You heard it here first. Despite a reputation as a platform used for conducting questionablemessaging practices with others, in actuality, Snapchat is much more than that. I didn’t learn this until I tested out the platform firsthand – it’s a force to be reckoned with and could prove to be a viable marketing tool for brands.
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Three strikes and you are out may be the golden rule in baseball, but pitching journalists headline-worthy news can be hit or miss. In fact, it’s all about the angle of the story and your relationship with the journalist— both of which can be difficult to establish. Have no fear, next time you’re up to bat take these four pointers into consideration, and you might be the “MVP” of the game!
1. Know your audience – Remember you’re talking to the journalist and their readers or viewers, so you have two audiences. If you work hard and do your research, you can learn a lot about a journalist’s beat and their writing style. This information can help you curtail your pitch to their liking. If you craft your email correctly, you could land a great story for your brand.
2. Create a powerful narrative – If your story isn’t interesting, it doesn’t matter how well written it is. Because you want to keep your relationships with journalists strong and vibrant, give them good stories. If you think your angle isn’t relevant or strong enough, you’re probably right. Try a new strategy or look for a humorous angle. Journalists are pitched news all day long, but if you create a great narrative they can’t help but give you attention.
In March 2012, Neilsen reported and calculated more than 181 million blogs around the world.
Yes, 181 MILLION.
Everyone and their mom seems to have a blog these days. From parenting to family to travel and even button collecting – there is a place for everyone to get a piece of the pie. While the consumer sector of the blogosphere has latched on quickly to the trend, the B2B world has been slower to adopt these channels as strategic communications tools with real tangible benefits.
Since embracing social media and blogger relations in the past years, Dell has learned a thing or two about the importance of blogger relations. They have learned that people and their opinions come in all forms and every person finds their own and unique way to share a story. The savviest of companies are using this unique, word-of-mouth marketing strategy to help change company perceptions and tap into niche industries with relevant conversation. B2B brands should take note!
Just a year into her new role as the CEO of Yahoo, Marissa Mayer already has several BIG ticket purchases under her belt. In case you missed the headlines, here is a quick recap of her receipt: in March, she acquired the news digest app Summly for $30 million. Last week, she bought the microblogging site Tumblr for $1.1 billion—a move the Wall Street Journal described as, “a deal that highlights the shifting balance of power in the technology business.” Additionally, she’s rumored to be drafting a deal to buy the online television site, Hulu for as much as $600-800 million. Two things are true, Mayer is broadening Yahoo’s focus rather than narrowing it, and she’s changing the way we look at acquisitions along the way.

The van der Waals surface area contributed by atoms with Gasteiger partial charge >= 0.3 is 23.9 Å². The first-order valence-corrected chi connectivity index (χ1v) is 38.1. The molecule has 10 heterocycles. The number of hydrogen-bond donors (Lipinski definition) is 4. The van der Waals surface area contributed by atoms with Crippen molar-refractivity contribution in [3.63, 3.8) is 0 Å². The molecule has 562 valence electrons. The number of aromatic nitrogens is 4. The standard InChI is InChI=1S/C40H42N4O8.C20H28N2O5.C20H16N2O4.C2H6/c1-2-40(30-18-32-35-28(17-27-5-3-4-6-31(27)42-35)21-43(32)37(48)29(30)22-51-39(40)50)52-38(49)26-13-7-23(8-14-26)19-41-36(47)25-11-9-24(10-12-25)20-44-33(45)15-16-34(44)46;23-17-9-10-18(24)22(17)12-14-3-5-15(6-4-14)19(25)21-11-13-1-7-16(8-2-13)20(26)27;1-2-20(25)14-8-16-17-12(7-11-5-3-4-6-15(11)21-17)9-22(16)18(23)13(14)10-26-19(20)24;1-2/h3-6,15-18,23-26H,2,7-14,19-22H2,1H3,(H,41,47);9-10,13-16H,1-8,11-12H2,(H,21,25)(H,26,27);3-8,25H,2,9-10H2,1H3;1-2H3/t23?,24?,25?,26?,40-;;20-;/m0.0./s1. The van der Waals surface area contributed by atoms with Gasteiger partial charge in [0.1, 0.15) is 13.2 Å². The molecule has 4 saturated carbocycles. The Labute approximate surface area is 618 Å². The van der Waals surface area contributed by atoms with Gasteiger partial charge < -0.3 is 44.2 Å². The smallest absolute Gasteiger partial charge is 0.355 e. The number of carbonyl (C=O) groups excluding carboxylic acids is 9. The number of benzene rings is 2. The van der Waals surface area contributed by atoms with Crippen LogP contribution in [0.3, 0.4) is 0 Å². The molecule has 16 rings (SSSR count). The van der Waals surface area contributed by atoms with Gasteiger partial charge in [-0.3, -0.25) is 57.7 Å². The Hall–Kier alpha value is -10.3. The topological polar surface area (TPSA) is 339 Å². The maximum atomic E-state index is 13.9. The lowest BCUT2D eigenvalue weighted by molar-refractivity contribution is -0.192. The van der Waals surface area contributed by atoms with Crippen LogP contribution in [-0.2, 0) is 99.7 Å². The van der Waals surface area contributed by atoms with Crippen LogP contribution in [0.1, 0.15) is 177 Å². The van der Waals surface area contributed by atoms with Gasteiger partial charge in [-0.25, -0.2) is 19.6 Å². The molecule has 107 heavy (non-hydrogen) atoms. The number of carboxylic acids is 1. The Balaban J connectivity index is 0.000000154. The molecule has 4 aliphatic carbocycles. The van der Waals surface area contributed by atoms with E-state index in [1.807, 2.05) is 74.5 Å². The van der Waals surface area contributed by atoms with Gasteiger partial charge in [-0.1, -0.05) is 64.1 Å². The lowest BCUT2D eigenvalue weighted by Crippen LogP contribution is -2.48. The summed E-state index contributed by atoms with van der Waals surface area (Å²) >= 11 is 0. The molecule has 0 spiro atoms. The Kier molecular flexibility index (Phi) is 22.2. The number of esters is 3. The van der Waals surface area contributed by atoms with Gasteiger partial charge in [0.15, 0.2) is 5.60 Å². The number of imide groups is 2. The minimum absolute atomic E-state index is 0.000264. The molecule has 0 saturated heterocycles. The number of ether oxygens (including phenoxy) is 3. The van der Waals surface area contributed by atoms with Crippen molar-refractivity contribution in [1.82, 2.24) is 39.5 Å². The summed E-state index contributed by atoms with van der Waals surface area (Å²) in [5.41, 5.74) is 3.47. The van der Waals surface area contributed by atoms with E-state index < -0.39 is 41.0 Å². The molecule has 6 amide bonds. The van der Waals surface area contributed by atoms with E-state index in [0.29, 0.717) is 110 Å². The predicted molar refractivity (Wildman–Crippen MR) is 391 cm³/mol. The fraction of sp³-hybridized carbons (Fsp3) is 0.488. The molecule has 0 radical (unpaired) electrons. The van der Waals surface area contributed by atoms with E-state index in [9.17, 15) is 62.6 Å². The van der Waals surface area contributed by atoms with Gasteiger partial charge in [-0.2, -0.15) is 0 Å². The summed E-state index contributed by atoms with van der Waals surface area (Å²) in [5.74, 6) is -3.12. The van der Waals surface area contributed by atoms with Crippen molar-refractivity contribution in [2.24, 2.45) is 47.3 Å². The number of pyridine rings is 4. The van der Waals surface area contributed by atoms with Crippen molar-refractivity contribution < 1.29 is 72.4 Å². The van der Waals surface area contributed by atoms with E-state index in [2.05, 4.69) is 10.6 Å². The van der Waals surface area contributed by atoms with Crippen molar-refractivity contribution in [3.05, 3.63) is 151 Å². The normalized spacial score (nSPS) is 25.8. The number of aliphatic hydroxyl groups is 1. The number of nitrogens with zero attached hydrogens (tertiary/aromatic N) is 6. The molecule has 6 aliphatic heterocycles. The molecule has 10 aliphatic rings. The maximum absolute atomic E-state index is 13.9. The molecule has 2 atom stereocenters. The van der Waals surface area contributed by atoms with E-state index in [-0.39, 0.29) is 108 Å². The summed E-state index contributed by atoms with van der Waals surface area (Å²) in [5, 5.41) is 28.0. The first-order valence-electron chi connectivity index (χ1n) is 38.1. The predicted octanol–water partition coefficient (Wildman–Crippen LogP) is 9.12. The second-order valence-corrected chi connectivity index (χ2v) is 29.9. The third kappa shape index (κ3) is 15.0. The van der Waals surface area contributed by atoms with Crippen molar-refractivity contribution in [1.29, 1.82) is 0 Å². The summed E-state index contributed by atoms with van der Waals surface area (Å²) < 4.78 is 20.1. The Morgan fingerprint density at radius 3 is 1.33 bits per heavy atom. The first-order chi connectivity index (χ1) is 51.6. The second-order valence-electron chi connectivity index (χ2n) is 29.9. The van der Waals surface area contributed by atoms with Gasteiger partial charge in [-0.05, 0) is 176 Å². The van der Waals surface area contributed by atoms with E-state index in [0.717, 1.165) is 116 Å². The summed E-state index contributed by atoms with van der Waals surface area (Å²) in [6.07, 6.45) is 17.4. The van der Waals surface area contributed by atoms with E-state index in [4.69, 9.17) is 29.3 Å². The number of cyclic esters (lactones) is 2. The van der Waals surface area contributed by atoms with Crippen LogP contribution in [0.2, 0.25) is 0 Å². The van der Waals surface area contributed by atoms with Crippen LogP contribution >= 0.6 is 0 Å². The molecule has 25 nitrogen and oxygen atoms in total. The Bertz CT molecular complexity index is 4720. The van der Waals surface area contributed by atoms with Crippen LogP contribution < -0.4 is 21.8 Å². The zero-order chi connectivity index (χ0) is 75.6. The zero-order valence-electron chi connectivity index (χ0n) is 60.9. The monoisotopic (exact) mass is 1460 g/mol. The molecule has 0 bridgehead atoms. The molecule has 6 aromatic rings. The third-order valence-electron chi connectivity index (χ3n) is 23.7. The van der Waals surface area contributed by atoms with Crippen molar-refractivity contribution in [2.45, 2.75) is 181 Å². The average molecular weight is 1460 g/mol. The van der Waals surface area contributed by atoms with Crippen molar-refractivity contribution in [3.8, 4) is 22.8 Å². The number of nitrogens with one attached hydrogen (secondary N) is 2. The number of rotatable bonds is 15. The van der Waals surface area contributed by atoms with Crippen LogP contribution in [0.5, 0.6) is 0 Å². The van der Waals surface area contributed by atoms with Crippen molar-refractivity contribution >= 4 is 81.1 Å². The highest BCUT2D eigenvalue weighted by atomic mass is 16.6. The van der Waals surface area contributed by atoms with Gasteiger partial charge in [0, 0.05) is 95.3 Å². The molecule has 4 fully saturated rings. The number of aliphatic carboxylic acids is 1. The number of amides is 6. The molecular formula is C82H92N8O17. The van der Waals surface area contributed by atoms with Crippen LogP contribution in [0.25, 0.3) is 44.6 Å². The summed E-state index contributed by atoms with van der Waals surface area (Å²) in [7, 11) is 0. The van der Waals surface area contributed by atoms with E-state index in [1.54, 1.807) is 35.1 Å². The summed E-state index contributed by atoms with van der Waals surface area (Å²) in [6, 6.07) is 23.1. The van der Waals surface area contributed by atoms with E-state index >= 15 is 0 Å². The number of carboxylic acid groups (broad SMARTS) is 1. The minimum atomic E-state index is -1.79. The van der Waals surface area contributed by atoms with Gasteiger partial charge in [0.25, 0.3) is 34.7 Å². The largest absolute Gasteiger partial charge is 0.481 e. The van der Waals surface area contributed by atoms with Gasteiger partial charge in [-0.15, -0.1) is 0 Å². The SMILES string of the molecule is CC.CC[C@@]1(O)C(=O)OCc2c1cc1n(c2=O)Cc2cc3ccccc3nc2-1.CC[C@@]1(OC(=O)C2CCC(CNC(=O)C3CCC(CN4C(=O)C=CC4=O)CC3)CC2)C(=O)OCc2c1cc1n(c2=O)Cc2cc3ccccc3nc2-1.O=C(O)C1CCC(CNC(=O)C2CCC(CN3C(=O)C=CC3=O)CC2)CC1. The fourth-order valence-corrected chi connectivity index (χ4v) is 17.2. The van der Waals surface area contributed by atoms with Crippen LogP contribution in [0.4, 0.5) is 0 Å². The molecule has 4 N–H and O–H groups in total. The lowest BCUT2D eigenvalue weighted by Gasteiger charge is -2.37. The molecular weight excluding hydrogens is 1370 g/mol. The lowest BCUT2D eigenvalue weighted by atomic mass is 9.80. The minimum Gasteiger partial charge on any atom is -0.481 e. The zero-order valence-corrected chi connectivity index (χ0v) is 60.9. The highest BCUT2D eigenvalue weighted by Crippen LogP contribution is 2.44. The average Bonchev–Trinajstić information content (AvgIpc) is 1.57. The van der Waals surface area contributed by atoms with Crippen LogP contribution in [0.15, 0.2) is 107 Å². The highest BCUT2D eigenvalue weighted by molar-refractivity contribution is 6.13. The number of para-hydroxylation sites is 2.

In the past, many large tech companies would buy media, social and microblogging companies and incorporate their technology into its own platform or service. Today, it seems acquisitions are more about gaining the additional users and analytics. For example, while Tumblr will still operate apart from Yahoo, reports indicate Tumblr currently attracts about 300 million visitors a month and when combined with Yahoo, the website is predicted to grow by 50 percent.
Yahoo isn’t the only company working with newly acquired companies to enhance their features. Here’s a quick look back at three of the most notable acquisitions from the past year.
What makes Twitter Twitter is that instantaneous, speed-of-light news sharing capability that many social media networks just can’t quite match. As I’ve mentioned before, in the shift from the 24-hour news cycle to a 20-minute one, Twitter has only made the business of news gathering and sharing in the wake of a disaster more treacherous – and even more important to get right. During horrific events like last week’s bombings at the Boston Marathon, people looked to the microblogging service for their up-to-date status updates.
News of the blasts first circulated on Twitter and came just as journalists had their eyes trained on the announcement of the Pulitzer Prizes. The news played out in the way that all breaking events now do: first on Twitter, then on television, followed by a dizzying flurry of eyewitness videos, tweets, Vines and photos complementing the coverage.
They don’t make the Internet like the used to; or at least, they shouldn’t.
Replace “they” with “we,” and you have a major theme of SXSW Interactive. You might know it as Responsive Web Design. According to CNET, almost 30 percent of adults in the U.S. own a tablet or e-reader, up roughly sixteen slamjillion percent* from three years ago.
*Not a real number, but it used to be like 2 percent
Almost everyone has a smart phone of some nonstandard size and shape, and we’ve gone from viewing websites in a desk chair to viewing them in the middle of a crosswalk. How did we get here?
For most of its history, the Web looked like a desktop computer. The only major change came when we threw out those 70-pound CRT monitors and got some fancy LCD screens.